How to Play I–ii Progressions in C and G Major | Chord by Chord


Welcome to the latest installment of Chord by Chord, a series designed to build your understanding of harmony and the fretboard. So far, if you’ve been a diligent student then you have a bunch of different major and minor voicings at your fingertips. This week your focus will be on connecting two chords, the I and the ii, in both the key of C major and G major, using shapes you already know.  


The Work

In the key of C major, the I chord is C and the ii is D minor. Example 1 shows the most basic way to connect these two chords, by using your basic open voicings. In Example 2, you’ll find another common move—playing the C chord as a barre shape in third position and the D minor in fifth position. As before, you don’t have to play all five notes in each chord. Try just the notes on strings 2–5, for instance. That way, you can avoid playing barre chords. Example 3 shows you how to play the progression higher still up the neck. If you can, play the full six-note chord voicings before exploring partial shapes, like just the bottom or top four notes of each chord.

guitar notation for I–ii Progressions in C and G Major

Now let’s move along to the key of G major, in which the I chord is G and the ii is A minor. First try this progression with open chords, as shown in Example 4. Try the G chord as written, or use any of the open variations you learned previously. Then try the closed-position shape (not involving any open strings) in Examples 5–6. When playing through all of these examples, make sure that you can hear all of each chord’s notes clearly, and try to name the pitches as you go along. Work on switching between the chord shapes as smoothly as possible.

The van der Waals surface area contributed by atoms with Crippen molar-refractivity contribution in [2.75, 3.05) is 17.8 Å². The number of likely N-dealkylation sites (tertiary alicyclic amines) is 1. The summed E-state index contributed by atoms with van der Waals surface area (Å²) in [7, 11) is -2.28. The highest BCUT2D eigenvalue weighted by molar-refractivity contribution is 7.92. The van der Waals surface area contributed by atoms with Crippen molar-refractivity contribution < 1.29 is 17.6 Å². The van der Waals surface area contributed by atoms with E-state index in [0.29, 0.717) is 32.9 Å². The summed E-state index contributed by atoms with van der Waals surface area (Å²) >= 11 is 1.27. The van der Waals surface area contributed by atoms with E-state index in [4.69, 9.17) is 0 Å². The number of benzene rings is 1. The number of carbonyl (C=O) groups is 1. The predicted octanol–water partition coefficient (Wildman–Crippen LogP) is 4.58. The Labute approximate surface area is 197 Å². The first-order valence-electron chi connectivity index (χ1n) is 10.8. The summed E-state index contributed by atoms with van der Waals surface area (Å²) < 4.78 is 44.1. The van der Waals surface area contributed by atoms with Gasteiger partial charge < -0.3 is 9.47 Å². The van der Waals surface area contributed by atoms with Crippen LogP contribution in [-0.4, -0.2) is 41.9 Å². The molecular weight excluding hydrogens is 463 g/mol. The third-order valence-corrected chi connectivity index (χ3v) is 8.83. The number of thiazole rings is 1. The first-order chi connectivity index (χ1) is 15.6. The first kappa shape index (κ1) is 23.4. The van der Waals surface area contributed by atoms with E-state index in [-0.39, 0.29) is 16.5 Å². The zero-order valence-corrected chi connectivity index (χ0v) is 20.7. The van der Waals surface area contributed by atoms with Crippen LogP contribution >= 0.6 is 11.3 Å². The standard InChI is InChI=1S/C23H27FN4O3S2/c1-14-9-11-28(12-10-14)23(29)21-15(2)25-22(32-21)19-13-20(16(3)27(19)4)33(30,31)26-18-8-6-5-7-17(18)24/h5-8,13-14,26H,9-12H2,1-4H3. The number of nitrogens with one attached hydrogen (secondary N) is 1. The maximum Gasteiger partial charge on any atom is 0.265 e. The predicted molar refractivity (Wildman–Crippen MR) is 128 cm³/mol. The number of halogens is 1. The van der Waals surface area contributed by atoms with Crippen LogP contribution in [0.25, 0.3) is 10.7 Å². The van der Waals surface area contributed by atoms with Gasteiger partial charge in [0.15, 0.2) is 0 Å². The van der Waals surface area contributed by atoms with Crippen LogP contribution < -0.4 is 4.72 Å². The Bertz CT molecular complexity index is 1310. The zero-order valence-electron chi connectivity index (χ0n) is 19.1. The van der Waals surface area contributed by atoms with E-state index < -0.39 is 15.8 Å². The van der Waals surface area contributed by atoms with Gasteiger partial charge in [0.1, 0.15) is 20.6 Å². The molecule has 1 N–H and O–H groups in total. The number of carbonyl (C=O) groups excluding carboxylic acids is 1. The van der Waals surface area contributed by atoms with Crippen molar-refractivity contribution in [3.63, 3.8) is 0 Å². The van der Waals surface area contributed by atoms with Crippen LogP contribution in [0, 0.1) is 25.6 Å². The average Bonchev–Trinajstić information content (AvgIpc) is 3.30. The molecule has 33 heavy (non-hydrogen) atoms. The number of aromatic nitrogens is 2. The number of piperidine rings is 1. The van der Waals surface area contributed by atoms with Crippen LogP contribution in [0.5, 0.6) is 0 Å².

The Result

If you’ve been following along since the beginning, you should now know how to play C, G, D, Am, Em, and Dm chords—and how to switch between some of them. This week, you focused on the I–ii progression in the keys of C and G major. One song that makes good use of the I–ii in C is Lucinda Williams’ “Am I Too Blue,” which also incorporates another chord you already know, G. Practice these moves until next lesson, when I’ll show you how to switch between the I and vi chords, also in the keys of C and G.

Kate Koenig
Kate Koenig

Kate Koenig is a singer-songwriter, music teacher, and music journalist based in Brooklyn, New York. They have been a regular contributor to Acoustic Guitar since 2017.

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